Shooting motorcycle trials. Image from the C. H. Wood collection at YFA.

Shooting motorcycle trials. Image from the C. H. Wood collection at YFA.

My two favourite clips were from a ‘works outing’ documentary and a corporate film for Lister, the Bradford textiles company. The works outing was from Salts Mill to celebrate 100 years of operation in 1953 and the large party took a railway excursion to Blackpool for the day. I now frequently visit Salts Mill and in 1953 I was a small child living in Blackpool, so this was a very personal viewing for me – and that is what archive film is often about. What was remarkable was the high quality of the camerawork and editing. Graham Relton told us that C. H. Wood became something of a ‘holder’ of films produced elsewhere in the city and this seems to be one of those films. We don’t know who operated the camera or who did the editing. In 1953 the 16mm cameras was an expensive piece of kit and the camera operator must have been trained. You can see the whole film (and others mentioned here) on the YFA website. What do you think of the footage?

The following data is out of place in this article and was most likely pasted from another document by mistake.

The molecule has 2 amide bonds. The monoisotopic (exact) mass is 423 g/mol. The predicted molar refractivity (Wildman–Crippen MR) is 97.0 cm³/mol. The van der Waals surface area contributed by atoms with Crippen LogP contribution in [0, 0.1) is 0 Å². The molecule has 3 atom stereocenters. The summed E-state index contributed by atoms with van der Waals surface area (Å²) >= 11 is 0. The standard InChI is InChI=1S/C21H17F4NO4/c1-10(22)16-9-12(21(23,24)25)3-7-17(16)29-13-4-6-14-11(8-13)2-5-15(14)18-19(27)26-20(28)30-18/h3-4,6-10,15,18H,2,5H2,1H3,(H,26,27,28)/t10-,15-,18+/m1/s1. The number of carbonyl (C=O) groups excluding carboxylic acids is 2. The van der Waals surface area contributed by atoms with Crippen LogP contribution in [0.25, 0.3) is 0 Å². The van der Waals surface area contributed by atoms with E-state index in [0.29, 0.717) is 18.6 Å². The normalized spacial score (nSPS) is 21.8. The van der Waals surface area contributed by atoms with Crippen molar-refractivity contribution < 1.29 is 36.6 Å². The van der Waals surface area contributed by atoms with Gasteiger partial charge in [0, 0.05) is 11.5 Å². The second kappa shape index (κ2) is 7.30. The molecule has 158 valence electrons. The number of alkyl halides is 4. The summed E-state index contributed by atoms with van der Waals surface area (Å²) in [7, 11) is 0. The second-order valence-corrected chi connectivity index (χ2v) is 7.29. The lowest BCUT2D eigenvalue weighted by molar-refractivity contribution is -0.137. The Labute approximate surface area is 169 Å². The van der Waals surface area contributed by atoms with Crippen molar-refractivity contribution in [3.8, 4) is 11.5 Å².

The Lister’s film struck me as very revealing. The mill, a replacement for an earlier mill destroyed by fire in 1871, was the largest in the North of England. The Samuel Lister company was one of the major silk textiles companies in the world and Lister was a major innovator, especially in the production of velvet. The C. H. Wood film is a corporate promotion for the company. It reveals that everything in the production process was contained within the mill – which at one time employed 11,000 workers. We saw parts of this process, including the weaving of velvet and the testing of new dyes produced in the company’s own laboratories. In 1976 the company supplied velvet curtains to the White House. The business began to decline rapidly in the 1980s and the mill finally closed in 1992. I realised as I watched this colour film made in 1955 (30 mins with sound) by C. H. Wood just how much Bradford has lost because of the decline of the textiles industries in West Yorkshire. It wasn’t just the jobs in spinning and weaving, but all those technician jobs in the laboratories – and the associated engineering jobs.